Intertitle of the Week
From THE WILD PARTY.
This commemorates the fact that I have only one class left to give (on Billy Wilder, so that’ll be fun) and am basically on my Christmas break for a month, and also celebrates that cute early talkies habit of using occasional intertitles — as Kubrick said, sometimes writing on the screen is just the most direct and effective way to move the story on.
THE WILD PARTY was the first talkie of Paramount Studios, director Dorothy Arzner and star Clara Bow. Bow was terrified of the microphone, which often had to be hidden to allow her to perform, but since Arzner was determined not to be a slave to the sound man, she had invented the microphone boom, so sometimes the mic was hovering in the air above Bow’s head, freaking her out.
A tale of sexy shenanigans and student-teacher romance at a girls’ college, THE WILD PARTY is notable for undressing its cast of lovelies to their lingerie as often as can reasonably be managed, and for turning abruptly dark in the middle, when our four main girls go out dressed as showgirls (having been rejected from a college party for their slutty costumes) and narrowly escape gang rape by loathsome drunks.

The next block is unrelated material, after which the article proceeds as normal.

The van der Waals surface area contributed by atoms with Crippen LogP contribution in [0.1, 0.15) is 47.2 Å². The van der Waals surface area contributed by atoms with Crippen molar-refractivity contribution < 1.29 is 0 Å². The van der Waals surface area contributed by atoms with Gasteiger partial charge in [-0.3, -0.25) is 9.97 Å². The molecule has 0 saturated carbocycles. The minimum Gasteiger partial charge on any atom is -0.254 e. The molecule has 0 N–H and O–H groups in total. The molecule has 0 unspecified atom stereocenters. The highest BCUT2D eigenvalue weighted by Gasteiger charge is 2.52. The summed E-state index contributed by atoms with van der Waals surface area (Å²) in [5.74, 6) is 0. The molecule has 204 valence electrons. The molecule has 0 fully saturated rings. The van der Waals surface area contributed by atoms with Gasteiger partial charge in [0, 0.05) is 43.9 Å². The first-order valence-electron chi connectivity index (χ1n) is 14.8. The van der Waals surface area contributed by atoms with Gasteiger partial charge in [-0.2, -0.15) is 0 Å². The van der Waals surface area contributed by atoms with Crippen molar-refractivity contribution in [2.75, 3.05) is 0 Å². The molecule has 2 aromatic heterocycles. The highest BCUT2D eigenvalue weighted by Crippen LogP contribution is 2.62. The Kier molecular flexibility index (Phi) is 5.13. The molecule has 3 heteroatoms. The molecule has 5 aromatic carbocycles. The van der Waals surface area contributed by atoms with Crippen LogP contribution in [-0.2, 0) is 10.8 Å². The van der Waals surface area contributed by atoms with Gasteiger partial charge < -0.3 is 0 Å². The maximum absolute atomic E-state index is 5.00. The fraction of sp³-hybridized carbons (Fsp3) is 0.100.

Otherwise things are mostly very light (so this interlude is all the more shocking) with Fredric March as the dishy but bad-tempered new lecturer getting chased by all the girls (real-life sex fiend March no doubt enjoyed that) and the pleasure of many many different varieties of early talkie performance. Clara play-acts beautifully, like the former child actor she once was, telegraphing everything to the audience, but doing it with charm. Some of those other girls can’t act in any conventional sense, but there’s such a cornucopia of ways of failing to act on display here, it’s impossible to get bored. Some of these approaches might be budding METHODS, which nobody bothered to pursue and elaborate into Stanislavskian theories, but asides from the pulchritude, they’re the main reason to enjoy THE WILD PARTY, to which I append the sub-title, FIFTEEN WAYS OF TALKING YOU NEVER HEARD BEFORE. Just think of the box-office if they’d used that as a slogan in 1929!